alibi.com
Alibi Bucks
 Aug 20 - 26, 2015 
PRINT | EMAIL |

Film Review

Listen to Me Marlon

Brando talks about Brando in mesmerizing showbiz documentary

By Devin D. O’Leary
Marlon Brando
Brando being Brando

Listen to Me Marlon (2015)

Directed by Stevan Riley

One of the hardest things to accomplish in a documentary is to capture the spirit of the person or persons you’re documenting. For the most part, documentaries are a collection of folks sitting down in front of a camera and talking about a person, place or time. As a documentarian about the best you can do is hope you find enough well-spoken talking heads with a close, personal knowledge of the subject that you capture a sliver of its true flavor for the audience. But the core problem remains: you’re violating one of the primary rules of filmmaking, which is to show and not tell. Sure, you can enhance your narrative by using archival footage, but you’re still missing out on the ineffable quality that lifts fictional storytelling above nonfictional reportage. Rare is the documentary that can—by look and feel and style—mirror a fraction of its subject’s life essence. The bad trip mojo of the Maysles brothers’ Gimme Shelter, the eclectic comic energy of Terry Zwigoff’s Crumb, the quixotic madness of Les Blank’s Burden of Dreams, the coal-black rage against the machine that is Barbara Kopple’s Harlan County U.S.A.: These are just a few of the ones that manage the trick. Luckily for documentary filmmaker Stevan Riley, he’s stumbled across the Hamburger Helper of documentary film subjects in his appropriately idiosyncratic show-biz biopic Listen to Me Marlon.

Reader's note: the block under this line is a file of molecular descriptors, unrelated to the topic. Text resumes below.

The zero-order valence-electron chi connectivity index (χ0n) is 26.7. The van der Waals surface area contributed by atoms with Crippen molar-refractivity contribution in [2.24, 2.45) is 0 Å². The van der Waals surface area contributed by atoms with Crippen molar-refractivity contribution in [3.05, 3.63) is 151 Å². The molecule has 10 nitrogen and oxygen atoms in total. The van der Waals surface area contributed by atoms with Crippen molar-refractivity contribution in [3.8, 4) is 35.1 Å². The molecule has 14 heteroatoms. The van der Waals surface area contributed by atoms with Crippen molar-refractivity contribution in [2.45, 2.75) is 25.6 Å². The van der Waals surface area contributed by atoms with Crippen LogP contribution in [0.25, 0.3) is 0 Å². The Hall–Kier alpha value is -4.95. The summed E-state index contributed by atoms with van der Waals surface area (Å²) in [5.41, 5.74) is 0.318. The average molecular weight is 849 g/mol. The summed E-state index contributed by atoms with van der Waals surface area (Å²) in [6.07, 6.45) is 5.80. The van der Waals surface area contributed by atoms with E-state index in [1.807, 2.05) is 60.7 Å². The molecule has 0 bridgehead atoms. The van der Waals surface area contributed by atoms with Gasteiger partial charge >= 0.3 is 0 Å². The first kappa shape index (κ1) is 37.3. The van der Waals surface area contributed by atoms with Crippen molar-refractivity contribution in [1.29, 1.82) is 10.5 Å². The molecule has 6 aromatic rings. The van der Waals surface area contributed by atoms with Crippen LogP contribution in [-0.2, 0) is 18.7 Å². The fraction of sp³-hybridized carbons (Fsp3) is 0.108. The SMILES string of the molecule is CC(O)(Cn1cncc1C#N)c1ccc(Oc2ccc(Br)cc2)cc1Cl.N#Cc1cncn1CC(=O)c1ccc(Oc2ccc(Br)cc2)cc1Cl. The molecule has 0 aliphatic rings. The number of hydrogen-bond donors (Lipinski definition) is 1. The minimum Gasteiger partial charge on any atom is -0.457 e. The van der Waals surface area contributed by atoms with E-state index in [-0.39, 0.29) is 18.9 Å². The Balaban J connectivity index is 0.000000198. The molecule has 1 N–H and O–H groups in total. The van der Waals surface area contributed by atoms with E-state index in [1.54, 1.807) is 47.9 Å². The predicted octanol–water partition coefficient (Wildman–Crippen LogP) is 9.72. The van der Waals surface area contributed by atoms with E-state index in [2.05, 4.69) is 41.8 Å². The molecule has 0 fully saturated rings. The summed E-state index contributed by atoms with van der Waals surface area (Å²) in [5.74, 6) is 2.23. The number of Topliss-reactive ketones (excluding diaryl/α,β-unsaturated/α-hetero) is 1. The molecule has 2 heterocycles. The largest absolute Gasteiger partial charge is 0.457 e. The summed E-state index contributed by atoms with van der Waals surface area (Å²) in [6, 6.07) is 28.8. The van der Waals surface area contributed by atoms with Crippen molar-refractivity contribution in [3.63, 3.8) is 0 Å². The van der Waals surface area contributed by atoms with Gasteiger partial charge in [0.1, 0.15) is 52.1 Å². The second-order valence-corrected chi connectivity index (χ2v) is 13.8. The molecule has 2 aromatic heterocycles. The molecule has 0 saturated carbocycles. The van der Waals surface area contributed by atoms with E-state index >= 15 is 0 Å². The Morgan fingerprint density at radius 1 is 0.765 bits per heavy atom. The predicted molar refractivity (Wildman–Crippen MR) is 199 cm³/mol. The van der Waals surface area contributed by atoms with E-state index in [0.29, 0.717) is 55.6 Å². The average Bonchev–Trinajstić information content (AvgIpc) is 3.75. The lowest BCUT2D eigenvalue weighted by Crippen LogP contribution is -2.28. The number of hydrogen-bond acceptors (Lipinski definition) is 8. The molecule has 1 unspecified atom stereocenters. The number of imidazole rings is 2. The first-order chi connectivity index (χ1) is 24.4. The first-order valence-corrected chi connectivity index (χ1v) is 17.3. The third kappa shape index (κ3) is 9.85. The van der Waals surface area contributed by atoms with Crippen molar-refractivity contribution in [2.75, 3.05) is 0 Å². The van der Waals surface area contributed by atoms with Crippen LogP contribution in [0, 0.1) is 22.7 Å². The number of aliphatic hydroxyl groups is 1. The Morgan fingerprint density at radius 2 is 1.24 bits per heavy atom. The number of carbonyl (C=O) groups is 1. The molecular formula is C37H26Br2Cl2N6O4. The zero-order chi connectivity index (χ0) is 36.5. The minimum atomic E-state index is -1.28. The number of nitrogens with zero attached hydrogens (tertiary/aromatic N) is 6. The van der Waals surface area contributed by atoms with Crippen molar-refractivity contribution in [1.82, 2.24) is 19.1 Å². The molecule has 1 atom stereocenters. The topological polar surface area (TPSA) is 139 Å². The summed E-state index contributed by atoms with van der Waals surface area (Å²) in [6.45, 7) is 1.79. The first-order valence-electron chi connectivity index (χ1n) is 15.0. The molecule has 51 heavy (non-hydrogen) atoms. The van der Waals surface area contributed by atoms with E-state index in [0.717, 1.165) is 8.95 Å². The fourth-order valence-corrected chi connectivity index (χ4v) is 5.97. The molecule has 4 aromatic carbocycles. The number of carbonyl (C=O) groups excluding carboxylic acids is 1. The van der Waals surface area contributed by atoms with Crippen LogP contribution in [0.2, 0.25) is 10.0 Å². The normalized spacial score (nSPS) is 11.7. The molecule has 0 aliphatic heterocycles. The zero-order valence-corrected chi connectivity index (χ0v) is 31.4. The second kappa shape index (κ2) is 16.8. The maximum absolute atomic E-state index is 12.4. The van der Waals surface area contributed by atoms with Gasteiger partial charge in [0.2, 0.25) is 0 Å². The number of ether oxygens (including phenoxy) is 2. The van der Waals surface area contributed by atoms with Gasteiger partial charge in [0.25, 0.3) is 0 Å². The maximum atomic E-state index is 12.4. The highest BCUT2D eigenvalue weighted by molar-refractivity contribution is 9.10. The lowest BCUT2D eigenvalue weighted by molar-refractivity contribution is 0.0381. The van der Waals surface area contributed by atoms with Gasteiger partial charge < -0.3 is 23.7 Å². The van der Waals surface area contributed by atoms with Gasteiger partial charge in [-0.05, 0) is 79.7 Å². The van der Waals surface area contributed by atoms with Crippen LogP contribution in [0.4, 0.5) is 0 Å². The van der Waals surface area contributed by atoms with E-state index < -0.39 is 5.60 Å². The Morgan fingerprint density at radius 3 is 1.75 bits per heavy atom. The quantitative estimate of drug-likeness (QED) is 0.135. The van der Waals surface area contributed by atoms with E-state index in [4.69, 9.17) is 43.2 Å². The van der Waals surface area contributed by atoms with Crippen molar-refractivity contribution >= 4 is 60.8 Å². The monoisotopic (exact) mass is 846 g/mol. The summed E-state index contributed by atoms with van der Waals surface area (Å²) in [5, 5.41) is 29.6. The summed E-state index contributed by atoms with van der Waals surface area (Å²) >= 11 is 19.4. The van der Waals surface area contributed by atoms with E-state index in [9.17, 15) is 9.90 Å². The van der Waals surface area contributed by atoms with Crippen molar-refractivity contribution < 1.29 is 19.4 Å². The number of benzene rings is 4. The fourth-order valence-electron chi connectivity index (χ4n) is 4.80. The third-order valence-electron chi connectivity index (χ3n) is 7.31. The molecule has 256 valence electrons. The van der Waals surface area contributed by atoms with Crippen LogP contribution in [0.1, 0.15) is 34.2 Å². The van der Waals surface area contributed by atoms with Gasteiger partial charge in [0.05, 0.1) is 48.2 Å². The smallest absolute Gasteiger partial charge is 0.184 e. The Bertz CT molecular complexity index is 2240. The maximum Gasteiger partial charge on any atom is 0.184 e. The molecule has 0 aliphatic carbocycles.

Actor Marlon Brando apparently had a thing for recording his own voice. He recorded hundreds of hours’ worth of audio tapes over the course of his life, talking about every subject under the sun. Using this treasure trove of personal information as the backbone for his film, Riley (Fire in Babylon, Blue Blood) crafts a documentary that goes as deeply into the subject at hand as possible.

Listen to Me Marlon is an extremely cerebral film—in the sense that it all comes directly from the mind of Marlon Brando. There are no interviews with friends, family members and contemporaries, relating what they saw and speculating how Marlon felt. How Marlon felt at any particular point in time is well documented thanks to this mountain of audio tapes (provided with the full cooperation of the Brando estate). And since it doesn’t seem like they were ever destined for public consumption, there’s no reason to doubt the honesty of their contents. No one is asking Brando questions; he’s just talking about whatever topic he feels like. Stitched together in more-or-less chronological order, they create a compelling portrait of the man whose life was lived—for so many of us—on screen and in tabloid magazines.

Brando begins recounting his life story as he flees his alcoholic mother and abusive father in Omaha and rides the rails to freedom in New York City. In Brando’s own words, he arrives with “holes in my socks and holes in my mind.” Very quickly, Brando drifted toward The New School, a socially conscious Greenwich Village college founded by European intellectuals, many of whom were on the run from Hitler’s Germany. Brando found his life’s calling in the classes of method acting teacher Stella Adler. It led him to iconic roles in such landmark films as A Streetcar Named Desire, The Wild One and On the Waterfront.